I received a free ecopy of The Valley for my honest review.
About the Book:
For the people of Corvin Valley, a small and secluded region within the Appalachian Mountains, life is slow and simple. Graham Stevens and Quinn Arnolds are teenagers falling in love for the first time, Father Wade Northrup and Sheriff Michael Leighton are both men trying to move on from sordid pasts and live righteous lives, and Adeline Lewis is a lonely woman in search of love and a place within her world. But when a tragic accident occurs in the valley, these five people are forever changed as their paths become inextricably linked and they are each confronted with their deepest secrets and fears while being forced to reconcile their actions.
The Valley explores the sometimes dark nature of love and family, and shows how hope can often be found in the unlikeliest of places.
About the Author:
Brandon Daily is the author of the novel A Murder Country, which was awarded the Silver Medal for the Georgia Author of the Year Award–First Novel in 2015. His short fiction has appeared in several online and print magazines, and his one act play South of Salvation was performed and won first prize in the CAST Players One Act Play Festival in 2012. Brandon currently lives in Southern California with his wife and son, where he is a teacher. He is currently working on another book and several more short stories.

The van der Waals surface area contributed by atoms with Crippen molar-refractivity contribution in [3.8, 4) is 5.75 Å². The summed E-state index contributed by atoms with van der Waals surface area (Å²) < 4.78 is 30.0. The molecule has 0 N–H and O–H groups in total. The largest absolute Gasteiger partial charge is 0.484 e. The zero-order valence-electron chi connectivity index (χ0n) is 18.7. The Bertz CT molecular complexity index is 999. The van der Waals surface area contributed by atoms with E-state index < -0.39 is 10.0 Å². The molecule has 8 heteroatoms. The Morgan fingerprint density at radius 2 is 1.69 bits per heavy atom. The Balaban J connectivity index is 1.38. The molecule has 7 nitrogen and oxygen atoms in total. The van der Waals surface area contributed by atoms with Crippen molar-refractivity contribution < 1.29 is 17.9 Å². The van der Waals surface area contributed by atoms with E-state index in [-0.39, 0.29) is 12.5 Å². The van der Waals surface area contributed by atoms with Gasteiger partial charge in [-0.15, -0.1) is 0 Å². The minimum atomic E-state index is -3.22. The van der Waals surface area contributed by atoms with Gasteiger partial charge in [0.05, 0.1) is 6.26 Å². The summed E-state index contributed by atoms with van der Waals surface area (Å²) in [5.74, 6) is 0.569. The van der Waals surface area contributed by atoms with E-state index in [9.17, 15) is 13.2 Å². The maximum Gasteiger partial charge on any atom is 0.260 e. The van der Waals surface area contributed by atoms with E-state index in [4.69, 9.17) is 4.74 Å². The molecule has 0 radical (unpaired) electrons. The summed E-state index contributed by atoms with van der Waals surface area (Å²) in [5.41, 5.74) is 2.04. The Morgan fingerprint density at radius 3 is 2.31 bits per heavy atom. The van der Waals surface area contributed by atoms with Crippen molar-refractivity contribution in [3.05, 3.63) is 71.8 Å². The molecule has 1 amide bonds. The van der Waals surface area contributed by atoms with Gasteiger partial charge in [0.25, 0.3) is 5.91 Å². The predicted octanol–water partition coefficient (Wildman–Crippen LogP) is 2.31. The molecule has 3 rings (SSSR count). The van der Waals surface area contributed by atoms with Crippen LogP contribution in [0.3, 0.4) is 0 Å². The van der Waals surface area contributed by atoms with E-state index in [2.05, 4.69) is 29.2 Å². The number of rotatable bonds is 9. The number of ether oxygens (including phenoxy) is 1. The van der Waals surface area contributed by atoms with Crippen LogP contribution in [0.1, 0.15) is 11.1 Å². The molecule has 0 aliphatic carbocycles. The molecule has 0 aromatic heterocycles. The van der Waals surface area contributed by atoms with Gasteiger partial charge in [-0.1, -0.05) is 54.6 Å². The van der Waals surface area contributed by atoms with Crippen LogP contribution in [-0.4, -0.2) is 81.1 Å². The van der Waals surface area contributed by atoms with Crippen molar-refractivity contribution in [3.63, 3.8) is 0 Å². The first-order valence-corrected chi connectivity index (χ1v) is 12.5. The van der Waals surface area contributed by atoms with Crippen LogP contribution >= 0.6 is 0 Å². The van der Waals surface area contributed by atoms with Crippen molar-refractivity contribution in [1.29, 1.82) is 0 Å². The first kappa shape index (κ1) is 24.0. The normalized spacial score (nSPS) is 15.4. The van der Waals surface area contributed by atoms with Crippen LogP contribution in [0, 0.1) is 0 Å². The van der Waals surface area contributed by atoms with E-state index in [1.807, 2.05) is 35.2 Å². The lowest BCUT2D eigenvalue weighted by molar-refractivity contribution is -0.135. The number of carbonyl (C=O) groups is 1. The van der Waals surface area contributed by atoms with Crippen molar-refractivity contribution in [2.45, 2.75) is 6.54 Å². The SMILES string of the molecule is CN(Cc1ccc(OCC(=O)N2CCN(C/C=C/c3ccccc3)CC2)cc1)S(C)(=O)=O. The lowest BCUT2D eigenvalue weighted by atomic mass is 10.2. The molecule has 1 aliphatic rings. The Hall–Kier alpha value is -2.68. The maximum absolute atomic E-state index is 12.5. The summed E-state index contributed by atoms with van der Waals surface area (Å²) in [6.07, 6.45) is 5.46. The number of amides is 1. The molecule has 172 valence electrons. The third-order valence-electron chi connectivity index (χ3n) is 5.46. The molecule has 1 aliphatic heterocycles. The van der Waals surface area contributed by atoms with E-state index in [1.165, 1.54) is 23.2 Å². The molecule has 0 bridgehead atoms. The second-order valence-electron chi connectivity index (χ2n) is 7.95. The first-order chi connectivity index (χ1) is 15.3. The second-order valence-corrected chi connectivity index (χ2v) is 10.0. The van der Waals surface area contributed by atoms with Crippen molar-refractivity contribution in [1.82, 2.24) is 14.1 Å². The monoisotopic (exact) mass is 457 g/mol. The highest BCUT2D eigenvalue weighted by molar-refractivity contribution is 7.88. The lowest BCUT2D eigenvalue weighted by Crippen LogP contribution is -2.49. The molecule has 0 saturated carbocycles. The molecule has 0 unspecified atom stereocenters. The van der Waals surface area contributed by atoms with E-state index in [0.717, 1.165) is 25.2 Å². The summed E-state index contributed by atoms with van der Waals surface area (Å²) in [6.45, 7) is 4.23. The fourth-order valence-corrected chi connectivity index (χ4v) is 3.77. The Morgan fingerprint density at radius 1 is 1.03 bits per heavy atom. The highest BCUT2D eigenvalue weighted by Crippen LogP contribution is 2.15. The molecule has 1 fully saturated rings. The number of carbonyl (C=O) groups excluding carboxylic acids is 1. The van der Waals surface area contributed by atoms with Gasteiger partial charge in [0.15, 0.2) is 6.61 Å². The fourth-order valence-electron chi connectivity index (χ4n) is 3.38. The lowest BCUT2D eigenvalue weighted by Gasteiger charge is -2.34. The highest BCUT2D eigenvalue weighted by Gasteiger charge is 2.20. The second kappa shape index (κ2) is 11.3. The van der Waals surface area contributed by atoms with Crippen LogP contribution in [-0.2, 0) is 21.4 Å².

This is a story, at it’s heart about secrets. It takes place in a small town in the Appalachian Mountains (I swear I do not do it on purpose but my books tend to mirror each other.) It focuses on five people, each one just trying to live life but each one hiding from something.
Not all is as it seems and as always when you have secrets there are bound to be people willing to go to great lengths to keep them. Is the past the past? Can someone truly move on? These are questions that that the characters in this engrossing novel try to answer as they come together when two kids go missing.
It’s a hard book to write about without spoiling things. Just know that it’s a book that is rich on plot and character development. It does rely on flashbacks – which can drive me a bit bonkers but it isn’t done to excess here. They are necessary since the book is built on past secrets. I will admit that I have just seen too many tales lately so I think that flashback books are becoming my WWII books – I’ve just read too many of them and I’ve grown weary. That is NO fault of Mr. Daily’s. I just seem to have been attracted to books in the last year that used the conceit.
Onwards! This is one of those books that was very worth reading but that I can’t say I enjoyed but that is solely due to the subject matter. It’s just not a “happy” book, but it’s a good book and a thought provoking book.